I was wrong. Another school shooting. Another round of “prayers, thoughts, condolences” and breast- beating by the pols.

Following Santa Fe, Texas, incoming National Rifle Association President Oliver North blames Ritalin. Texas Republican Lt. Gov. Dan Patrick blames abortion. Diane Black, a Republican U.S. representative from Tennessee running for governor, blames pornography.

Anti-gun proponents blamed Publix because the grocery chain donated to a self-described “proud NRA sellout” for governor. Publix has since pulled its support.

According to the Washington Post, more than 215,000 children at 217 schools have been exposed to gun violence since the 1999 Columbine High School massacre, with 428 killed or injured. Including Santa Fe, last week saw three — three — school shootings, killing 10 and wounding 15.

All the usual squabbles are playing out once again: It’s violent video games or gun show loopholes or mental health issues or the breakdown of family values or the absence of an assault weapons ban.

I thought reason and common sense would eventually win out, but I was wrong … in believing this madness could be fixed through compromise. We can’t even talk about it without demonizing one another.

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MARTY MOORE

The two sides hold beliefs that are totally irreconcilable. They are matters of lifestyle, culture, deep — seated values and attitudes that are not going to change through legislation. Do you want to make points or make a difference?

Back in the 1960s and ’70s, when we were plagued by frequent airplane hijackings, we didn’t spend endless time and energy arguing over what to do. We hardened the airplanes. From cockpit doors to evasive measures to retraining flight attendants — although I think they were still called stewardesses then.

We did it again after 9/11: Hardening the airports themselves, X-raying baggage and passengers, ticket and passport verifications, an increase in the number and use of air marshals and portside security, etc.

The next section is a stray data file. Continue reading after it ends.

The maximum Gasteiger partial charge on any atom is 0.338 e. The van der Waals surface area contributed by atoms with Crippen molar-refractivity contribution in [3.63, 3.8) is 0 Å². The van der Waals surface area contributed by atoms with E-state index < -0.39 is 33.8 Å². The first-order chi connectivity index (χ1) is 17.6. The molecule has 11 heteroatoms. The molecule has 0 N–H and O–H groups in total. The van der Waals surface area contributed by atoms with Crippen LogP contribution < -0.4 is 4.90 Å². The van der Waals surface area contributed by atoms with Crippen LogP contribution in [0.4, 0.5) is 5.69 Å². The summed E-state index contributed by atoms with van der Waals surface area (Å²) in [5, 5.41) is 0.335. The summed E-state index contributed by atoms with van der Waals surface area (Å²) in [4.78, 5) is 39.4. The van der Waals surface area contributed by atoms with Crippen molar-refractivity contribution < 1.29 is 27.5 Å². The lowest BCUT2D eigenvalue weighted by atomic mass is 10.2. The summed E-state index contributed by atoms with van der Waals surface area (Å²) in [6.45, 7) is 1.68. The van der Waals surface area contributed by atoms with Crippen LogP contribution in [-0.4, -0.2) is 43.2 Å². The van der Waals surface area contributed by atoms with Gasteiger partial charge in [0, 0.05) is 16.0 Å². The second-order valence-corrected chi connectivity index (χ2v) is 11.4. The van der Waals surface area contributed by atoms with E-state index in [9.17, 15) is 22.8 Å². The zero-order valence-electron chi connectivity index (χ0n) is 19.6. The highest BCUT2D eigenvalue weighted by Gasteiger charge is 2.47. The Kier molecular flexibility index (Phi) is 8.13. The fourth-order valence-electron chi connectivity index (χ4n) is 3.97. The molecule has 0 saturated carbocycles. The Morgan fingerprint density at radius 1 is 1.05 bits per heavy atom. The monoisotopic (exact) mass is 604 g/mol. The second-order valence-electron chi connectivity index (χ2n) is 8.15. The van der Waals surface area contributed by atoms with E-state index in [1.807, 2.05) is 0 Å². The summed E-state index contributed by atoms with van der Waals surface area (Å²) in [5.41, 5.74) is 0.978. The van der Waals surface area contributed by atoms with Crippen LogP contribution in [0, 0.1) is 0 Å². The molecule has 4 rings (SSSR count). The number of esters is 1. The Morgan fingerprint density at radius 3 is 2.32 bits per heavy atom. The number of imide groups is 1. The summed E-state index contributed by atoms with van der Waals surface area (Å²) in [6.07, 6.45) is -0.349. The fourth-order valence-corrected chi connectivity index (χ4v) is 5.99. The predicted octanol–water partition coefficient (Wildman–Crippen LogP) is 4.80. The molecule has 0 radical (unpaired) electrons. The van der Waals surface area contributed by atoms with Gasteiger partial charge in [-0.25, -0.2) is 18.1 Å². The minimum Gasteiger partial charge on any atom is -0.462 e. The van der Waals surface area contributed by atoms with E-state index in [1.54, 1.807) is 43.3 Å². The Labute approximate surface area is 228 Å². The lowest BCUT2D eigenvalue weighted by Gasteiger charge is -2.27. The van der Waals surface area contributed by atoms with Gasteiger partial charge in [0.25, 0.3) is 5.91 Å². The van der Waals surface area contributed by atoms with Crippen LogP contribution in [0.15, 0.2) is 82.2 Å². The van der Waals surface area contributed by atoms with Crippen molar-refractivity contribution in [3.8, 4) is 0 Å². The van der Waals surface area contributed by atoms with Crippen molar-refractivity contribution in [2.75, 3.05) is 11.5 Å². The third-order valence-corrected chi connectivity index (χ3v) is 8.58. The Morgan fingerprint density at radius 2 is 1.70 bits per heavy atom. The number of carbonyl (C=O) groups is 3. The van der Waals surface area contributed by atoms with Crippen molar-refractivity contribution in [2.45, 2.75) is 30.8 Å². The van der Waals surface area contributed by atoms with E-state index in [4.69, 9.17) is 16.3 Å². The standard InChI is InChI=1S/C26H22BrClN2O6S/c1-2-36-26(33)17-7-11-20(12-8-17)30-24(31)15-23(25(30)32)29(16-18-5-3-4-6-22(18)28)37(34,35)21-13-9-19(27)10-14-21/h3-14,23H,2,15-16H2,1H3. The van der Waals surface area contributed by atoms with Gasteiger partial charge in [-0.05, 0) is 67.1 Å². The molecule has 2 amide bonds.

Here’s what we must do in the schools. Design entrances, windows, classroom doors, an internal sterile vestibule for entrapment purposes, perimeter fencing, lighting and landscaping to limit access and control flow. No one gets in — the one and only entrance — without passing through a metal detector and having backpacks X-rayed. Cameras and alarms on every fire escape door. A central monitoring station. Police or resource officers patrolling the halls.

True, Santa Fe was already hardened. It won awards for its preparation. Clearly more was needed or 10 students and teachers would still be alive.

The New Jersey School Boards Association task force on school security estimates the cost of hardening schools would run from a one-time cost of $350,000 to $500,000 plus annual personnel expenditures.

I understand this also is controversial but we did it with federal buildings, corporate headquarters and airports to protect adult lives. Should we do any less for our precious kids? So, stop the bickering and feds and states find the money and not by filching it from already overstretched education budgets or local police departments or cheap-out by arming volunteer staff and start protecting our kids for real.